Interview and Information On My New Book: Three Paths to Autonomy and Self-Actualisation

by | Aug 5, 2021 | Book Reviews, Ego States, News, Relationship Skills, Spirituality | 0 comments

In 2016, the Transactional Analysis Journal dedicated an edition to the role of religion, faith and spirituality (RFS) in Transactional Analysis (TA).   A comprehensive overview of the role of RFS together with implications for practice can be found in Keith Tudor’s article Religion, Faith, Spirituality, and the Beyond in Transactional Analysis.  In it he concluded that there is a need for more acknowledgement of “the suprapersonal dimension and/or the transpersonal relationship; the history of religion, faith and spirituality (RFS) in TA and, indeed, the interplay between TA and RFS; and the development of RFS competencies”, not least because whatever the therapist’s beliefs, clients can and do have their own relationships with RFS.

Dr Linda Gregory PHD agrees with that conclusion.  Dr Gregory is a Teaching and Supervising Transactional Analyst (TSTA) with three decades experience of psychotherapy, counselling and coaching.  She practises from the core belief that we have an inner drive – physis – to change and to grow, and in this way, Linda feels that TA has a spiritual component.  Her latest book is Three Paths to Self-Actualisation and Autonomy, for Therapists and Clients; Integration of Transactional Analysis, Spirituality and Quantum Field is an offering to both the TA and wider community, of a process for achieving self-actualisation.  I caught up with Linda in conversation to explore some of the central themes of the book and to hear how she has integrated these themes into her well-established practice and training.

Anita:  Thank you for the opportunity to read and review your book which I thoroughly enjoyed.  It’s clearly the product of a lifetime of learning, experience and integration distilled down into a very grounded and practical handbook for practitioners and any individual seeking to make change. I wanted to acknowledge, first of all, how you’ve managed to present some really complex ideas in the book – quantum physics for example – and simplify them to make them accessible without losing any of their essential meaning.

Linda: Yes, thank you for that. I deliberately wrote in a way to make it easy reading.  My passion for writing the book is that I would like to get more and more people, in TA particularly, to be interested in spirituality.  I strongly feel that it needs to be added to our TA curriculum that trainees need to learn.

I started meditating about 50 years ago, so I came to TA as a meditator.  I trained a lot with the Gouldings who were very openly atheist, so I learned to put it away for a while but for the last 20 years or so I’ve certainly been talking about it a lot and presented conference papers on it.  Some are open to it in TA and some are still not and both are OK.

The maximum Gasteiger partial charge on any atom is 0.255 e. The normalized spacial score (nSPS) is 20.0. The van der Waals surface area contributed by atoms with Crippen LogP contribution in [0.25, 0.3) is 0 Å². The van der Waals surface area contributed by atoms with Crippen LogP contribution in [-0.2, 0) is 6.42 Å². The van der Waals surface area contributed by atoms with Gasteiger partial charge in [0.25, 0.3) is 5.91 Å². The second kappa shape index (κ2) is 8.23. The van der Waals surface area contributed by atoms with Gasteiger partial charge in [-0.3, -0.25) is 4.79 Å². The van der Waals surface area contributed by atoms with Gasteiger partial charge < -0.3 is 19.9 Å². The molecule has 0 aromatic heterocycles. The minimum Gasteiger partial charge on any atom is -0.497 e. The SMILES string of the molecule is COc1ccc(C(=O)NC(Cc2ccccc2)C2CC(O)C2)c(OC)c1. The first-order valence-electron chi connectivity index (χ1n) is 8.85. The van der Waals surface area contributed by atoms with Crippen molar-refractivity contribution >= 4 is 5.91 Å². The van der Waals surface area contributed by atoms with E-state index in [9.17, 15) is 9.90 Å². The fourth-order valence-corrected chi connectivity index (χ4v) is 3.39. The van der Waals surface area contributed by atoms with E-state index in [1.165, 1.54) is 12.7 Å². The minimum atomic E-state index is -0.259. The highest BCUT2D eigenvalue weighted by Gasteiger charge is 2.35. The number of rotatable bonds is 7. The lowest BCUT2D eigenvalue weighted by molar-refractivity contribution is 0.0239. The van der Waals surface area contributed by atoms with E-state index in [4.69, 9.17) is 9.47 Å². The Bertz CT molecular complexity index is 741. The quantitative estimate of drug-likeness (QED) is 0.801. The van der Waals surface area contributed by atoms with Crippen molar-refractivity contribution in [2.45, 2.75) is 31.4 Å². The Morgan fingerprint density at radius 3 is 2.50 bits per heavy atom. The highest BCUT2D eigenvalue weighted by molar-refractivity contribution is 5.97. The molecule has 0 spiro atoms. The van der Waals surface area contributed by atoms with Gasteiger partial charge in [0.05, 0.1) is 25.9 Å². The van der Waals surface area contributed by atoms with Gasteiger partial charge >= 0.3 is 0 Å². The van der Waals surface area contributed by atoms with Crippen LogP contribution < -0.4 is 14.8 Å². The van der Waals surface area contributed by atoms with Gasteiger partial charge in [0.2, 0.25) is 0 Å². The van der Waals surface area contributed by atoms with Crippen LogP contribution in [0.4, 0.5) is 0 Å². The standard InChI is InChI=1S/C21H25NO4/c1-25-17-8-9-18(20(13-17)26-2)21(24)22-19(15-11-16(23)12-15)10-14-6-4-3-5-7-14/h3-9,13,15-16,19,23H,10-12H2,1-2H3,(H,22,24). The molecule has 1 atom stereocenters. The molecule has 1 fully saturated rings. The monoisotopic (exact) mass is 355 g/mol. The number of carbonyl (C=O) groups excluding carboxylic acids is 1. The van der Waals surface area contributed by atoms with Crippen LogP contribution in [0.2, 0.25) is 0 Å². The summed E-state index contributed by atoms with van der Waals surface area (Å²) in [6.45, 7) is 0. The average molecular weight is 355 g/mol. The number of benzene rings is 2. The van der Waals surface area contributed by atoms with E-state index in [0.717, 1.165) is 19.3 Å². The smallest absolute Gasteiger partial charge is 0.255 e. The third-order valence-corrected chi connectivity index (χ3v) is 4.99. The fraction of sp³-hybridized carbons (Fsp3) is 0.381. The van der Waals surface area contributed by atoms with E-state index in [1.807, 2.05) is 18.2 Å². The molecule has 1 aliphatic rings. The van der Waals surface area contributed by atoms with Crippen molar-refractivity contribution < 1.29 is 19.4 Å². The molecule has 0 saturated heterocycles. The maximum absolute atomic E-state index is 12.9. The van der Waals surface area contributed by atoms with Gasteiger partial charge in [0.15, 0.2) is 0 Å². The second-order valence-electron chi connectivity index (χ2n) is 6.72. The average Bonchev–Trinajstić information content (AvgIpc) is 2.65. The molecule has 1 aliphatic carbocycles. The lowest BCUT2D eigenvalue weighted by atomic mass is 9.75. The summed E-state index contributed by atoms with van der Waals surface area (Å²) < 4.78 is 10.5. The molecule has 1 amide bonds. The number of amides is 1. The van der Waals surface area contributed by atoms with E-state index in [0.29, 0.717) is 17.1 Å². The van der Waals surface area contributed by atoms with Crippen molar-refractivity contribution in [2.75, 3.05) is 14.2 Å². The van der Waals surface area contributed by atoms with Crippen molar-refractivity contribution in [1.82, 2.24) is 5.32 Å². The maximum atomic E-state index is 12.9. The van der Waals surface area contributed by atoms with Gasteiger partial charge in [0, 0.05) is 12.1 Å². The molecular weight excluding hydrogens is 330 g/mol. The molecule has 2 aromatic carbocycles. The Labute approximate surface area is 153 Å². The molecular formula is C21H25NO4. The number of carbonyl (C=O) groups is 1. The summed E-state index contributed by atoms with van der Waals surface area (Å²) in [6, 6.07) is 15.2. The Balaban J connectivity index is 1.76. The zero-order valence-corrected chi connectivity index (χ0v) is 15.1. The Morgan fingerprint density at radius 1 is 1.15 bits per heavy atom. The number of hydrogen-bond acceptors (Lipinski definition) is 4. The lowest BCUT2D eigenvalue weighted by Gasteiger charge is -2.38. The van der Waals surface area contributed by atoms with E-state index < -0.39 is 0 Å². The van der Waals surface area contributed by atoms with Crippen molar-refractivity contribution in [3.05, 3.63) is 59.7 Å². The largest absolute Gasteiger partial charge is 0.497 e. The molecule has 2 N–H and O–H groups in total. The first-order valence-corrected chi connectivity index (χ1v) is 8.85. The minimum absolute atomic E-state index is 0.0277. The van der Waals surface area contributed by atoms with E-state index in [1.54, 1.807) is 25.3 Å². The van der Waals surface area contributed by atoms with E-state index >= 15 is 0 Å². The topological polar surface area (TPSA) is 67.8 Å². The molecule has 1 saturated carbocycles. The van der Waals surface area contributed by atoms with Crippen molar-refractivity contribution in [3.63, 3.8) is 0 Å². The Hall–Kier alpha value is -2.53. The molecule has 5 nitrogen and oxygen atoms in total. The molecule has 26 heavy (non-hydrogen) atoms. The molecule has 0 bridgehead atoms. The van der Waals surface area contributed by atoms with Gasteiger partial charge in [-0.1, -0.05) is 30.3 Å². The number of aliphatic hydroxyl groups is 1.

Anita: It’s often a little bit of a divisive concept.

Linda: If we as therapists don’t mention it, clients might think it’s a taboo subject.  One of the reasons that I talk about quantum physics is it puts the discussion into a scientific framework when people are not comfortable in talking about spirituality or the G-word (God).  Intuition is something I talk a lot about in the book which is enormously powerful.  I think that’s the core of our connection to our spirituality.  That’s why I think it’s so important in Relational TA, which is relatively new, that when two people get together in a room and share this energy field and experience, we see what emerges from our spiritual selves and our intuition and so we really need to be open to that and learn to follow it.

Anita: If we think about that in terms of transference and counter-transference, I’m thinking that before we get up into our heads to put words to it, what we’re intuitively picking up is something of the energetic exchange.

Linda: Absolutely, I agree.  When we go much deeper and go past the ego states we get into the spiritual, transference/countertransference which comes from the universe and quantum field.  Listening to that becomes very powerful.

Anita: Are you able to say anything about how to discern the difference between the two?

Linda:  That’s a difficult question and something I’ve been working with my whole life!  I think it’s something that takes practice.  I have learnt over the years, and made many mistakes with it, but it’s about listening to my gut and my heart.  I’m also a HeartMath practitioner and they’ve done a lot of research and teach techniques to regulate and slow down our heart rate so it’s more coherent.  Learning to recognise intuition is learning to be still and going into the being state.  HeartMath have researched that our gut and our heart actually have more brain than our brain does – more connections, more neurons, more intelligence – because our mind and our thinking is defined as knowing only what is already known.

Anita: Mind is based on memory.

Linda: Yes, whereas our gut and our heart will take us to the unknown.  What comes next?  We don’t know, but to be willing to go with that takes practice.